- If you have an estate of charity shops and traditionally have run lots of in-person fundraising events the national lockdowns shined a light on the need to diversify income streams where possible. But are your plans for securing other sources of income realistic in terms of timeframes to reach fruition and the level of additional revenue they may generate? Recent headlines proclaim that UK charity legacy income is predicted to reach £5bn in 2030, but it takes time to develop a charity’s legacy fundraising capability and even if your charity is gifted a legacy in a will someone writes today, you may not know about it and will have no control over the timing of that gift in the future, so cannot easily plan on the basis of receiving it.
- In the last year or so many charities have collaborated more closely to advance their aligned charitable purposes and even if the specific funding which facilitated partnership working has ended, there remains a legacy of established connections and networks providing a platform for working together again in future.
- ‘Safeguarding’ is a risk for which almost all charities have close to zero risk appetite, but safeguarding can mean very different things in different charities, especially bearing in mind the Charity Commission’s wide interpretation, which encompasses all those who come into contact with a charity and so includes employees, donors and other stakeholders, not just children and vulnerable adults.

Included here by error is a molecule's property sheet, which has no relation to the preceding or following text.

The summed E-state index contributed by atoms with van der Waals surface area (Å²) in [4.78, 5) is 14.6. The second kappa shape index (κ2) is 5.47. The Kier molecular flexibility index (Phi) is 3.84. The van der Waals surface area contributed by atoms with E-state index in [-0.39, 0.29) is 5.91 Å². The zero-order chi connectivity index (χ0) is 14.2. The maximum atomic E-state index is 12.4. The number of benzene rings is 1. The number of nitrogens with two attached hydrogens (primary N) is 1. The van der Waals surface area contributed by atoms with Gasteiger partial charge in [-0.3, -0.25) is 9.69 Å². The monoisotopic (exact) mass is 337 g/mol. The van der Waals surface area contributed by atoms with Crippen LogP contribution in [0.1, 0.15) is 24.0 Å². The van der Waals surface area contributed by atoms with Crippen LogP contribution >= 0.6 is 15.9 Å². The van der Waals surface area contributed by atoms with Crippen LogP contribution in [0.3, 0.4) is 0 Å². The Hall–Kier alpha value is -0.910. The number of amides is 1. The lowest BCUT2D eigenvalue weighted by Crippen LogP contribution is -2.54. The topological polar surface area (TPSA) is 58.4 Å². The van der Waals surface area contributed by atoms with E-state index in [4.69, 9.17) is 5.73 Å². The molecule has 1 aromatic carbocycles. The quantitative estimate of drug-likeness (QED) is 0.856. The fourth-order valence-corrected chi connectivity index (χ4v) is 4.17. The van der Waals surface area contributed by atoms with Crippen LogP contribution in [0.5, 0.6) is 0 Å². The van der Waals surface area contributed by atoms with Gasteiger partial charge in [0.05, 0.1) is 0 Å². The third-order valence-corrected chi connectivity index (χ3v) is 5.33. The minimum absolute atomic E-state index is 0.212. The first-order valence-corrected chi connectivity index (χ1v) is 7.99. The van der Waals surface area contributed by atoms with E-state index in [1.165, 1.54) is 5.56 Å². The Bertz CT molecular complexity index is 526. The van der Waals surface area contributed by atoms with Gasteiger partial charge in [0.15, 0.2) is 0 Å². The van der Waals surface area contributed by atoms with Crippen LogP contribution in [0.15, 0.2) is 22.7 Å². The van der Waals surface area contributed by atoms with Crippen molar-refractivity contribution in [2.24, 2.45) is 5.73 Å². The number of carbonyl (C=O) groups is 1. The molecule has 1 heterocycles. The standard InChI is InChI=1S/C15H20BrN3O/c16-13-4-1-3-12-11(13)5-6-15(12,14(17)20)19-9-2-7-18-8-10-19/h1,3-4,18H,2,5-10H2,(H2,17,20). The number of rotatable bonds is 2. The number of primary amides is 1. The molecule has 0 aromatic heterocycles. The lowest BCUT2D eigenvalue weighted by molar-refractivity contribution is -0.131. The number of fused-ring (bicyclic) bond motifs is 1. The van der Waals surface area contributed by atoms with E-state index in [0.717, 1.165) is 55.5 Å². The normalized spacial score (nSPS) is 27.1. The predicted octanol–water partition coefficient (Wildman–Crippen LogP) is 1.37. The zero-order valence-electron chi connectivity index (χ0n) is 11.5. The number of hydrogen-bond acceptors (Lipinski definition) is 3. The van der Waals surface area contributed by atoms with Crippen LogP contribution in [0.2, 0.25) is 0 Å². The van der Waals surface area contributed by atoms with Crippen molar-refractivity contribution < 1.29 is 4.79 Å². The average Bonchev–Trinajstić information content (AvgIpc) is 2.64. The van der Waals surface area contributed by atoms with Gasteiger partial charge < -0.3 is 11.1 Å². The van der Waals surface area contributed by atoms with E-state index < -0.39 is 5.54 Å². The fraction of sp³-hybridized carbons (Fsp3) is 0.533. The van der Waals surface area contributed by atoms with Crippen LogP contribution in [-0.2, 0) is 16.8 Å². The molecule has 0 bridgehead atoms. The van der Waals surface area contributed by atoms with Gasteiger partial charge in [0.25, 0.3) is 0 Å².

- There is a greater focus on attracting talent to charities, in the knowledge that the ‘third sector’ usually offers lower pay than the private sector – what is it that charities can do to attract and retain that talent? In some bigger charities there seem to be fewer directors in senior leadership teams and more ‘Heads of…’ As already mentioned, remote working during the pandemic has taken its toll as well as offering some benefits (e.g. reduced commutes) – so how are charities keeping in touch with their people? Are they using pulse surveys and regular touch points to maintain team working and spirit?
- Can you believe there was a time before the pandemic when the (high) level of some charities’ reserves was questioned? Not anymore, as we have since seen many rainy days. And might it be appropriate for your Board to pre-empt that rainy day and buy an umbrella today, investing your free reserves to increase your organisation’s capacity to advance your charitable purposes because, all things considered, that’s the right thing to do?
- Membership charities may face a ‘relevance’ risk, in balancing the needs of their members with the public benefit they need to deliver.
- And while grant-making charities may not face the same level of funding risks of operational charities, they have the risks of investment and those presented by funded organisations that may not be here in a year’s time – which of course may be outweighed by the emergency support those organisations deliver today.
- As well as the ‘corporate’ risks your charity may face there are many others – such as the risks that frame your strategy and the risks to execute it.
Ultimately risk management isn’t a tick-box exercise. In early 2020 many charities had risk registers but even if yours had the word ‘pandemic’ written somewhere on it, what was the state of your contingency planning when COVID-19 struck?
Managing risk is an approach, to be tailored to your organisation, and a culture to be nurtured, where all your people - not just your Board, even if your trustees are the leaders - continually evaluate what might happen that would affect your charity achieving its purposes.
Come along to our Trustees' Roundtable in 2022
If you are a charity trustee and interested in participating in our trustee roundtables in 2022, to learn from your peers and to provide them with your own insights then do get in touch.